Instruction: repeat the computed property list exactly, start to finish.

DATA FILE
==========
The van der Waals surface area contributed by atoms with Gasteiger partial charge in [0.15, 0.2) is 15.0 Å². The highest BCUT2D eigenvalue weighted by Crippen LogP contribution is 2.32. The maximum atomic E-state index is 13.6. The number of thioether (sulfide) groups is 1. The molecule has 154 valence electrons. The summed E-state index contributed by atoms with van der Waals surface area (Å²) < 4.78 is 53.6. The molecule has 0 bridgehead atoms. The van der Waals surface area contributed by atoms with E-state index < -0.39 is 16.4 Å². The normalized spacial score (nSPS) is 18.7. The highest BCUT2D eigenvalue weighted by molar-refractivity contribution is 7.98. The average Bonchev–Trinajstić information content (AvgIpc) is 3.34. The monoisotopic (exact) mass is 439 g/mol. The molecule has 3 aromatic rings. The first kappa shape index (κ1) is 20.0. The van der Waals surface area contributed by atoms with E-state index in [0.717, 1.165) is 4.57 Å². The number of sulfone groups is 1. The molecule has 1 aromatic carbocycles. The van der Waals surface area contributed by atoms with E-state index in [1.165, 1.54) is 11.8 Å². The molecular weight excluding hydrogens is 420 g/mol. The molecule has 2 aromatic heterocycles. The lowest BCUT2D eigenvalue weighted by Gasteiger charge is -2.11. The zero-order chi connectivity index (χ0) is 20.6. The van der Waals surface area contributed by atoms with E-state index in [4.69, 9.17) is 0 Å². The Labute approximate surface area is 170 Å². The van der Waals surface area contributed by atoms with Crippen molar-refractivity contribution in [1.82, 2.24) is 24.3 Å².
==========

The van der Waals surface area contributed by atoms with Gasteiger partial charge in [0.15, 0.2) is 15.0 Å². The highest BCUT2D eigenvalue weighted by Crippen LogP contribution is 2.32. The maximum atomic E-state index is 13.6. The number of thioether (sulfide) groups is 1. The molecule has 154 valence electrons. The summed E-state index contributed by atoms with van der Waals surface area (Å²) < 4.78 is 53.6. The molecule has 0 bridgehead atoms. The van der Waals surface area contributed by atoms with E-state index < -0.39 is 16.4 Å². The normalized spacial score (nSPS) is 18.7. The highest BCUT2D eigenvalue weighted by molar-refractivity contribution is 7.98. The average Bonchev–Trinajstić information content (AvgIpc) is 3.34. The monoisotopic (exact) mass is 439 g/mol. The molecule has 3 aromatic rings. The first kappa shape index (κ1) is 20.0. The van der Waals surface area contributed by atoms with E-state index in [0.717, 1.165) is 4.57 Å². The number of sulfone groups is 1. The molecule has 1 aromatic carbocycles. The van der Waals surface area contributed by atoms with E-state index in [1.165, 1.54) is 11.8 Å². The molecular weight excluding hydrogens is 420 g/mol. The molecule has 2 aromatic heterocycles. The lowest BCUT2D eigenvalue weighted by Gasteiger charge is -2.11. The zero-order chi connectivity index (χ0) is 20.6. The van der Waals surface area contributed by atoms with E-state index in [4.69, 9.17) is 0 Å². The Labute approximate surface area is 170 Å². The van der Waals surface area contributed by atoms with Crippen molar-refractivity contribution in [1.82, 2.24) is 24.3 Å².